Classical guitarist Sharon Isbin won a 2010 Grammy Award for “Best Instrumental Soloist Performance (without orchestra)” for her CD Journey to the New World. She is the first guitarist in 43 years to receive two classical Grammies (she won the first in 2000). Isbin, who studied with Andrés Segovia and other classical guitar legends, directs the guitar departments at the Juilliard School and the Aspen Music Festival. She has been hailed by Boston Magazine as “the pre-eminent guitarist of our time,” and has appeared as soloist with more than 160 orchestras. She will be performing with the Santa Rosa Symphony Jan. 22-24.
SFCV caught up with Isbin by phone just after three feet of snow fell on Manhattan in late December.
Wow, three feet of snow! What do you do when a blizzard of this proportion hits? I imagine it’s a good time to sit down with your guitar and practice, or maybe knit a scarf.
I don’t knit. Actually, I’m just about to go cross-country skiing. We’ve had one of the rare blizzards of the decade, and I’m going to take advantage of it. I’ve got my skis in the closet, and I’m ready to go to Central Park. It’s one of those things that, when it happens, it’s thrilling.
Do you get to ski much in New York City?
Not so much here, but I was just in Sun Valley, Idaho, performing, and I set aside the day after the concert to cross-country ski, since that’s one of the premier places in the country for beautiful mountains and wilderness skiing. I was so lucky, because that day turned out to be perfect, sunny, not too cold, and I got people to take me out there for hours and miles and it was just absolute heaven.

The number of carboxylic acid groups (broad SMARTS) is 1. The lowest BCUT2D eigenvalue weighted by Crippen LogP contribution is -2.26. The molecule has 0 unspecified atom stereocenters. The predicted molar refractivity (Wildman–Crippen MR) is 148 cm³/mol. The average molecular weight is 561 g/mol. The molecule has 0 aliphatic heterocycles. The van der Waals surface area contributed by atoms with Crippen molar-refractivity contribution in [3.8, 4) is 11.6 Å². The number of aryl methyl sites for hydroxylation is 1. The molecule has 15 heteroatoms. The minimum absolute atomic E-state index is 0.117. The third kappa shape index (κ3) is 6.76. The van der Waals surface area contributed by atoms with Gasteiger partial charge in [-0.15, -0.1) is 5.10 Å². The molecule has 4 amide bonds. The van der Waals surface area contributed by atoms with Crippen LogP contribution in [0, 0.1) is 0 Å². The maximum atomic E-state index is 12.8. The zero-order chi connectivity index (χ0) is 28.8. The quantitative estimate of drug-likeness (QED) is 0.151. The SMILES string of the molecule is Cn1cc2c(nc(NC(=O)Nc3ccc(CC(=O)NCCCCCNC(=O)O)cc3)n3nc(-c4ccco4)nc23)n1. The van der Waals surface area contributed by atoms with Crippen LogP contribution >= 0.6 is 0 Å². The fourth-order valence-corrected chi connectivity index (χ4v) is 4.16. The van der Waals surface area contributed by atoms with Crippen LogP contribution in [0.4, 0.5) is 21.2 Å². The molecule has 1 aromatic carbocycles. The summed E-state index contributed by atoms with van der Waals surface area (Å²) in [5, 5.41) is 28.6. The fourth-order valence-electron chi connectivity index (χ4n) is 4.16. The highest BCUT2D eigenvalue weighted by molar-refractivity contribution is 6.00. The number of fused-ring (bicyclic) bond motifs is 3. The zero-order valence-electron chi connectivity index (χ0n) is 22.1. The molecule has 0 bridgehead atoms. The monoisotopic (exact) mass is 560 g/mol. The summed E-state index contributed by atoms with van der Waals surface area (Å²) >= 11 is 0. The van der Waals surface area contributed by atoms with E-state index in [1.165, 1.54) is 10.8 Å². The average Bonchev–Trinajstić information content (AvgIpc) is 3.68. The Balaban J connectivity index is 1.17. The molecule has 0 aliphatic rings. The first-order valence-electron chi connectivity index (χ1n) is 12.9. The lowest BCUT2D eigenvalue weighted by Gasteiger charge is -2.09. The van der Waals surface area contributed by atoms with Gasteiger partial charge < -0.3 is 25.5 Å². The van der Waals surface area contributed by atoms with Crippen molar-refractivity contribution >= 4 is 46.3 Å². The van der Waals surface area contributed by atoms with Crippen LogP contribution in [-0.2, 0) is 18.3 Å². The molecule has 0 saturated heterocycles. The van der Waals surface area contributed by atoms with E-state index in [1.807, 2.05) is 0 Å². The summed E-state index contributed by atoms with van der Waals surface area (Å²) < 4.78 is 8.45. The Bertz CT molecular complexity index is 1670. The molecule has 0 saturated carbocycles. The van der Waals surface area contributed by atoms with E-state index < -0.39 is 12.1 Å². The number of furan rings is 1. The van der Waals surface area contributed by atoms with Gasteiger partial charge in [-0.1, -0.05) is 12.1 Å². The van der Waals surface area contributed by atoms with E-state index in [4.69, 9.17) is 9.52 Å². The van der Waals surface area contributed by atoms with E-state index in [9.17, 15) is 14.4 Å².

January 3, 2011
Do you always take advantage of your surroundings like this?
If I’m going someplace extraordinary, I like to set aside time to see it. For instance, the last trip I took to Brazil, I was performing with my Brazilian percussionist, who comes from an Indian tribe in the Amazon rain forest, Thiago de Mello. We did an album together, called Journey to the Amazon. We performed in a theater in Manaus called the Teatro Amazonas, which was made famous by the Werner Herzog movie Fitzcarraldo, about the building of it. Margot Fonteyn danced there, Caruso sang; it was one of the go-to places after it was built in the late 1890s by the rubber barons.